BERLIN — German Chancellor Angela Merkel claimed her bid to firm up a “European solution” to the migration stand-off back home was bearing dividends, following a meeting with Spanish Prime Minister Pedro Sánchez on Saturday.
Europe’s existing Dublin system — which states that the country where a migrant enters the EU is responsible for their asylum claim — was “not functional,” Merkel said at a press conference on Saturday.
Mediterranean countries bear the vast majority of new arrivals, and plans to allocate refugees across the EU have not been successful, according to the German chancellor.
Under the terms of a bilateral deal reached earlier this month and which comes into force on Saturday, refugees who arrive in Germany but were already registered in Spain can be returned to the country within 48 hours.
The aim of the agreement was to “find a fair distribution system,” Merkel said.
For the German chancellor, the agreement also served to calm a migration debate between her ruling Christian Democratic Union and its Bavarian sister-party, which briefly threatened her premiership earlier this summer.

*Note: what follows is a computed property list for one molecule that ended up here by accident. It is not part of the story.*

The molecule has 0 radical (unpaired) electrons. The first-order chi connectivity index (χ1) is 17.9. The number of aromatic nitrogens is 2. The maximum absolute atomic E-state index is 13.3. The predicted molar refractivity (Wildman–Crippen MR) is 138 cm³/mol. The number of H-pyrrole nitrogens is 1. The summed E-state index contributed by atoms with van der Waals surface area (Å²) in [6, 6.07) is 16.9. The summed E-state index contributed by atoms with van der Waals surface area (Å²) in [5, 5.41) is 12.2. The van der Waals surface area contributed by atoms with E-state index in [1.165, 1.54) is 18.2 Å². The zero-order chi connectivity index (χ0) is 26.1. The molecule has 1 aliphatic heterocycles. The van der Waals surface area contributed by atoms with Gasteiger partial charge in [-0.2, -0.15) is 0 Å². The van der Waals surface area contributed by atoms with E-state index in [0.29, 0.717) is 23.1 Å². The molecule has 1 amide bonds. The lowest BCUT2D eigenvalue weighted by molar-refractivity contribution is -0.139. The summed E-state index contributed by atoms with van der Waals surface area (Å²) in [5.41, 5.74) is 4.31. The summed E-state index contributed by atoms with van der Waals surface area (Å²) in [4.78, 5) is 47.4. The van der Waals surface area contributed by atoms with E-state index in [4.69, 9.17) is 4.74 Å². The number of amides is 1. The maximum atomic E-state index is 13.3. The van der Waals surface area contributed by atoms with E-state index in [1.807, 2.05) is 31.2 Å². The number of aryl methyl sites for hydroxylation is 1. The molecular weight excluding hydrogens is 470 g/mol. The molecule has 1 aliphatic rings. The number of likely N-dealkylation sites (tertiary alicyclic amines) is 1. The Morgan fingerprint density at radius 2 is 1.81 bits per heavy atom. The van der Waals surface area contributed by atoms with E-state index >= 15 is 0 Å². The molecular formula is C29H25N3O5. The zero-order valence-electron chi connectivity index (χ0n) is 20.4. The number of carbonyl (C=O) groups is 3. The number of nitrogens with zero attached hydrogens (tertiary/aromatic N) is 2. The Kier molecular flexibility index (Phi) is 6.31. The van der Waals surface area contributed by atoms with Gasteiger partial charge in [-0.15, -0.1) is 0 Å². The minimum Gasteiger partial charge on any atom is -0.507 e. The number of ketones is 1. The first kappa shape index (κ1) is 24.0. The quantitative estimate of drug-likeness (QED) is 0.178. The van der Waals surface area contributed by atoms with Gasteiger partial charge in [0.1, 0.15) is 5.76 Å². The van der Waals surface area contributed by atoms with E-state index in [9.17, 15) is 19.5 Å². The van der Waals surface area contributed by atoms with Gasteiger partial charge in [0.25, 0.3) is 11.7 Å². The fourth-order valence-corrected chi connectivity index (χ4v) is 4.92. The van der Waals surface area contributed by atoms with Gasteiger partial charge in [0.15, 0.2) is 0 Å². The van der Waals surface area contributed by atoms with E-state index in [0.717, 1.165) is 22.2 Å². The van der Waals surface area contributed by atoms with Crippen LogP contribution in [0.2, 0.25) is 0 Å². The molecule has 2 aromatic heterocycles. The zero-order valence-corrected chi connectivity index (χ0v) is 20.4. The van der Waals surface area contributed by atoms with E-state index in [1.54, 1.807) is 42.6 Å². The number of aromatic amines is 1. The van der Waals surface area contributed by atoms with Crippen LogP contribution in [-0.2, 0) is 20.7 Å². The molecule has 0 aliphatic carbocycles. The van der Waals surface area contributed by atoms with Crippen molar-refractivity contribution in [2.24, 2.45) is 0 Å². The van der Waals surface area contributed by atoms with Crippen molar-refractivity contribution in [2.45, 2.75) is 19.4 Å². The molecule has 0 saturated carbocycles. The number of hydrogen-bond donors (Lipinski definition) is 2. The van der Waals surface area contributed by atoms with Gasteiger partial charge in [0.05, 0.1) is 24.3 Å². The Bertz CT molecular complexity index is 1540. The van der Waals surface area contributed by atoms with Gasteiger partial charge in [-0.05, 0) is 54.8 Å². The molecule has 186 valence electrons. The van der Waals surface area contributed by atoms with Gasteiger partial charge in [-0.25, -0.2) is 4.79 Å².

However, according to Die Welt there has been no single migrant case to which these new rules would apply since mid-June, indicating the deal will only affect a handful of arrivals.
Merkel defended the deal in the press conference, arguing it showed “Germany and Spain are counting on European solutions.” She said a similar agreement with Greece is being negotiated.
The two leaders also agreed to bolster funding through the European Commission to help Morocco beef up its border policing in an effort to reduce the flow of migrants coming into Spain from Africa, according to a Spanish government statement.
As part of the informal summer visit to Spain, Merkel will also visit the Doñana National Park with Sánchez, who has been in power since June.
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